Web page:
There are many new topics. That is a function of the needs assessment process where we start the planning process by focusing on local needs. When we started this approach last fall, about three-quarters of the modules for our fall workshops were brand-new topics. Training programs and workshops, to be of value, have to change and adapt as quickly as the needs change in newsrooms.
How much does participants' feedback shape future NewsTrains?
We take participants' feedback very seriously. Each workshop concludes with a feedback form on the content and quality of presentations for each speaker. We study the feedback, share it with speakers, and make adjustments to increase the value and satisfaction people feel for a NewsTrain workshop.
How do you measure NewsTrain's success?
We track attendance levels and collate the numerical ratings and comments people share in the feedback forms. So we have some data. Our numbers are trending up. We also spend time in each workshop asking what people have heard over the two days they want to take back and try on their jobs. Those discussions provide a visceral feel for how well a program has served the needs of people in the audience.
Personally, after almost nine years with NewsTrain, I think comments in those discussions are some of the best measures of a program's success. It is always humbling to hear from people who have taken the time and effort to attend a workshop, people who face a variety of problems and challenges back on the job. They've extended themselves to come to NewsTrain. So when they find something we presented will make a difference in their work, that's success. Times are tough all over the industry. Training should be practical and strategic. That's what makes a program engaging. It's a privilege to offer programs that help people with tough jobs solve problems or achieve new things.
What else do journalists need to know about the NewsTrain program?
A NewsTrain workshop is a lot of fun. Along with designing programs that provide practical skills, we also make sure there is time in each program for discussion, exercises, and interaction. NewsTrain is not about lectures. NewsTrain workshops draw bright, talented people. We would be foolish not to build in time and opportunities for people to relish each other's company. The energy between our speakers and the participants is very high. NewsTrain workshops are a wonderful chance to meet people, share ideas, and actively learn together.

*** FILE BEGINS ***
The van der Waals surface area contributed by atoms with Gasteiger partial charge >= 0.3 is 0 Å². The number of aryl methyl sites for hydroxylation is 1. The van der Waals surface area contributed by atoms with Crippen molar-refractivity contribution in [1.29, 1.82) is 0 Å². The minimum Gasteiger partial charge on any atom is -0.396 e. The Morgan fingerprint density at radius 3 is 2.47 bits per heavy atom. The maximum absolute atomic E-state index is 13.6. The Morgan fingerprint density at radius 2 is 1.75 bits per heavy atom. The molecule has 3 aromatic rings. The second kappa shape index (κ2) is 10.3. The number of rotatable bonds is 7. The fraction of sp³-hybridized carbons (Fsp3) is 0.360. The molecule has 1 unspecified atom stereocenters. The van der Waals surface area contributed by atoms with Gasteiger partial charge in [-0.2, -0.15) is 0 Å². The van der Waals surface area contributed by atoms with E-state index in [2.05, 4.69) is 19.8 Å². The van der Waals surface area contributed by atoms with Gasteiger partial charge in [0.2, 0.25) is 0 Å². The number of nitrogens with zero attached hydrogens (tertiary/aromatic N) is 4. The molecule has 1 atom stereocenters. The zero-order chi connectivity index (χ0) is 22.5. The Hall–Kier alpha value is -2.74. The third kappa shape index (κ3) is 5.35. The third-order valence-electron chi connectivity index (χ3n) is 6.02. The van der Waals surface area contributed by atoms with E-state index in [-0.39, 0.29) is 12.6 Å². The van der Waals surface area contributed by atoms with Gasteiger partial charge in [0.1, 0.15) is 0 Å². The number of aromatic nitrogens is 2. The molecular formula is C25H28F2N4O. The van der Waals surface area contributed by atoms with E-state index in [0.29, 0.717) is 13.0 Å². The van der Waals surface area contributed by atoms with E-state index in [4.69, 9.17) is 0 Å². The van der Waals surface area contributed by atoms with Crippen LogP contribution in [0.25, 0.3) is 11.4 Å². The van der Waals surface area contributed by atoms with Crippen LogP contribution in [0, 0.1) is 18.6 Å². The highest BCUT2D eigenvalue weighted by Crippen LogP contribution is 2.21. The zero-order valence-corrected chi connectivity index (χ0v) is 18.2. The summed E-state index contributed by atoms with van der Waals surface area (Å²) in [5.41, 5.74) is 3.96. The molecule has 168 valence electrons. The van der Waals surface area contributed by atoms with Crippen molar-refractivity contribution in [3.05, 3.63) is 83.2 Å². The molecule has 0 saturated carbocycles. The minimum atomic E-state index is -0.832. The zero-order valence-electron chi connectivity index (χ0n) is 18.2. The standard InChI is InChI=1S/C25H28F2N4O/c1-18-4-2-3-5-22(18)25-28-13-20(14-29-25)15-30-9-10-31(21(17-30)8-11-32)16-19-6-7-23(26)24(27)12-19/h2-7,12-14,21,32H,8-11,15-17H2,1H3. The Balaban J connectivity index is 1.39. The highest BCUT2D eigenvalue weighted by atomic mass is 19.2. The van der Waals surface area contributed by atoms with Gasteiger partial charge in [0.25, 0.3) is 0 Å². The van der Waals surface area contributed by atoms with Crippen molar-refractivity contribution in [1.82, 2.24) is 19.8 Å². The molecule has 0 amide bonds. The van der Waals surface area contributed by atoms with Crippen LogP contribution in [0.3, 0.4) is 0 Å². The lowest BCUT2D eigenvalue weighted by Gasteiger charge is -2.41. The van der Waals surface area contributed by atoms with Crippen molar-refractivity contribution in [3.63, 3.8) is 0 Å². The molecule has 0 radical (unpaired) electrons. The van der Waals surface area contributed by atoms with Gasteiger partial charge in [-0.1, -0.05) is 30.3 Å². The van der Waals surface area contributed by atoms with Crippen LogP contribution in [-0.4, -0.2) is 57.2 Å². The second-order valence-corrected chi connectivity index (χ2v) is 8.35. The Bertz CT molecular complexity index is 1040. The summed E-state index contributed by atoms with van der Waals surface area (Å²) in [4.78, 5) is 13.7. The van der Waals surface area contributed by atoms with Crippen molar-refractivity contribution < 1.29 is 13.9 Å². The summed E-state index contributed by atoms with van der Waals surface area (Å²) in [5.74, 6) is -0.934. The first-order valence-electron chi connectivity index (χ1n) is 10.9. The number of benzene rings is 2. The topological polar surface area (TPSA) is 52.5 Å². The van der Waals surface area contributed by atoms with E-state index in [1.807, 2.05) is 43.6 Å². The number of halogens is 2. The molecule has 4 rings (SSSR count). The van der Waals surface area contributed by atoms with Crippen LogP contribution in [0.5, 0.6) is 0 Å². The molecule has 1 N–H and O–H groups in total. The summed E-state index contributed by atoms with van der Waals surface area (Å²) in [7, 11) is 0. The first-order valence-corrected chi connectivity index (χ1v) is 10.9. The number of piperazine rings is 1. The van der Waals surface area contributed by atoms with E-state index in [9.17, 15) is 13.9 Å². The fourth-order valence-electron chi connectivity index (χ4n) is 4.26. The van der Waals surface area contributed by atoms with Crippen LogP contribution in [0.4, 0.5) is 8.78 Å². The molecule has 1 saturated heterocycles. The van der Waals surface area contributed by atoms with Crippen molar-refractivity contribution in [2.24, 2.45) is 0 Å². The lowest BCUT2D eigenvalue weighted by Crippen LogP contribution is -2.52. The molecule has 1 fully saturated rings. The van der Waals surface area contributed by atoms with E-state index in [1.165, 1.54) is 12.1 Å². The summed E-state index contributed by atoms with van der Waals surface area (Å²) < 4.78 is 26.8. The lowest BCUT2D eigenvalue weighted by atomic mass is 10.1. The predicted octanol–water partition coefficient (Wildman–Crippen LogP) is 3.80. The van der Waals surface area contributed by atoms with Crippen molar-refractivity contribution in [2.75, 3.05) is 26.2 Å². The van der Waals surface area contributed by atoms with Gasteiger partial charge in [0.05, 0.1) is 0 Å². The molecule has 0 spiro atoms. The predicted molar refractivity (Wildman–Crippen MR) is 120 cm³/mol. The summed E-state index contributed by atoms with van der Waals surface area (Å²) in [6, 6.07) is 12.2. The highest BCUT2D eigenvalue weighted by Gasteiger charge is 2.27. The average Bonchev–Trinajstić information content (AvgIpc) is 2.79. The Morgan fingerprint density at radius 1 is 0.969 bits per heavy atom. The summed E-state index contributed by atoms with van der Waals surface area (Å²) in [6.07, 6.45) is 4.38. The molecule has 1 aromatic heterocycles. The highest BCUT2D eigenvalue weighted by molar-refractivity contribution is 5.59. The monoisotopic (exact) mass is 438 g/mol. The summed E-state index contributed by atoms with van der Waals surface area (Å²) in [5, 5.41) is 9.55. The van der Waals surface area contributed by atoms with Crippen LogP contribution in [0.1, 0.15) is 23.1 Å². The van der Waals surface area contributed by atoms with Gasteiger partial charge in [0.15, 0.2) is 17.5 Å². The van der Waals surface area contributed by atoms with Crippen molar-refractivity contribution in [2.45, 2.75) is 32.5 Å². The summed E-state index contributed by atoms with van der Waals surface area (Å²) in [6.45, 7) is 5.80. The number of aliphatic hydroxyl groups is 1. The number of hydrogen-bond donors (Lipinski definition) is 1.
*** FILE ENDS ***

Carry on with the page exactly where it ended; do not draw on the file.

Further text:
Michael Roberts is a newsroom trainer and consultant and project director for NewsTrain. Previously, he was deputy managing editor staff development at The Arizona Republic (2003-2010), responsible for all newsroom training, served as writing coach, and edited major projects. Outside his own newsrooms, Roberts helped create and launch NewsTrain, designed and taught the American Press Institute's first online seminar for copy editors, and has presented programs for the Poynter Institute, American Press Institute, the Maynard Institute, Freedom Forum, and various National Writers Workshops. Before the Republic, Roberts was features editor, AME/features-business, and then for 10 years the training editor/writing coach at The Cincinnati Enquirer. He also worked as a writer and editor at the Midland (MI) Daily News, the Detroit Free Press, and as a senior editor at two magazines. He taught feature writing at the University of Cincinnati and regularly presented programs at the Walter Cronkite School of Journalism, Arizona State University.
J.B. Bittner is the editor of the Stillwater (Okla.) NewsPress. She can be reached at firstname.lastname@example.org